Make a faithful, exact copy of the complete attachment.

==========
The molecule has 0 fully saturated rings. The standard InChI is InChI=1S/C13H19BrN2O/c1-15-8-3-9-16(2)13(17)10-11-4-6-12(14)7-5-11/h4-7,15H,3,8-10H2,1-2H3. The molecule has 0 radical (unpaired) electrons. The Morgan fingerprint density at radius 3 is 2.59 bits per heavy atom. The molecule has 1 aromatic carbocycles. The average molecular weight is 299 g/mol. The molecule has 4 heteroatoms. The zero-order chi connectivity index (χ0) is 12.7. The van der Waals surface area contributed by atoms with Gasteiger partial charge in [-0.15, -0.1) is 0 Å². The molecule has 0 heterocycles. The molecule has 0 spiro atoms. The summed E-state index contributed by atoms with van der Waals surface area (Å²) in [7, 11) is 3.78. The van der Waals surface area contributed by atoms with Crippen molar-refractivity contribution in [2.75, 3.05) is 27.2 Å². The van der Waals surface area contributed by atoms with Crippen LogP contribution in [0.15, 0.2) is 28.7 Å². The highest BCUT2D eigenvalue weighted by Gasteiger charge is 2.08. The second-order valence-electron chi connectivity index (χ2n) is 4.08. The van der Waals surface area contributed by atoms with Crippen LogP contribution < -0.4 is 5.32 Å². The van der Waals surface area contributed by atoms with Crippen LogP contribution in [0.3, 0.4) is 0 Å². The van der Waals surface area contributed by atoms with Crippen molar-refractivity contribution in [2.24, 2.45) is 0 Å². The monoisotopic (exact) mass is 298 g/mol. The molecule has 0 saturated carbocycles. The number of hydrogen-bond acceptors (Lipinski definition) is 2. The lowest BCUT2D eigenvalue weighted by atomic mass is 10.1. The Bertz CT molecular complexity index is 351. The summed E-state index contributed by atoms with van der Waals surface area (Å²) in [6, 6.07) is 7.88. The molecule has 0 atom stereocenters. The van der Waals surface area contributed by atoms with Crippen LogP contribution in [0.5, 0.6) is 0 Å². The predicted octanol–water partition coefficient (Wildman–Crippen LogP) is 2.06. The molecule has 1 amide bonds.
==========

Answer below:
The molecule has 0 fully saturated rings. The standard InChI is InChI=1S/C13H19BrN2O/c1-15-8-3-9-16(2)13(17)10-11-4-6-12(14)7-5-11/h4-7,15H,3,8-10H2,1-2H3. The molecule has 0 radical (unpaired) electrons. The Morgan fingerprint density at radius 3 is 2.59 bits per heavy atom. The molecule has 1 aromatic carbocycles. The average molecular weight is 299 g/mol. The molecule has 4 heteroatoms. The zero-order chi connectivity index (χ0) is 12.7. The van der Waals surface area contributed by atoms with Gasteiger partial charge in [-0.15, -0.1) is 0 Å². The molecule has 0 heterocycles. The molecule has 0 spiro atoms. The summed E-state index contributed by atoms with van der Waals surface area (Å²) in [7, 11) is 3.78. The van der Waals surface area contributed by atoms with Crippen molar-refractivity contribution in [2.75, 3.05) is 27.2 Å². The van der Waals surface area contributed by atoms with Crippen LogP contribution in [0.15, 0.2) is 28.7 Å². The highest BCUT2D eigenvalue weighted by Gasteiger charge is 2.08. The second-order valence-electron chi connectivity index (χ2n) is 4.08. The van der Waals surface area contributed by atoms with Crippen LogP contribution < -0.4 is 5.32 Å². The van der Waals surface area contributed by atoms with Crippen LogP contribution in [0.3, 0.4) is 0 Å². The van der Waals surface area contributed by atoms with Crippen molar-refractivity contribution in [2.24, 2.45) is 0 Å². The monoisotopic (exact) mass is 298 g/mol. The molecule has 0 saturated carbocycles. The number of hydrogen-bond acceptors (Lipinski definition) is 2. The lowest BCUT2D eigenvalue weighted by atomic mass is 10.1. The Bertz CT molecular complexity index is 351. The summed E-state index contributed by atoms with van der Waals surface area (Å²) in [6, 6.07) is 7.88. The molecule has 0 atom stereocenters. The van der Waals surface area contributed by atoms with Crippen LogP contribution in [0.5, 0.6) is 0 Å². The predicted octanol–water partition coefficient (Wildman–Crippen LogP) is 2.06. The molecule has 1 amide bonds.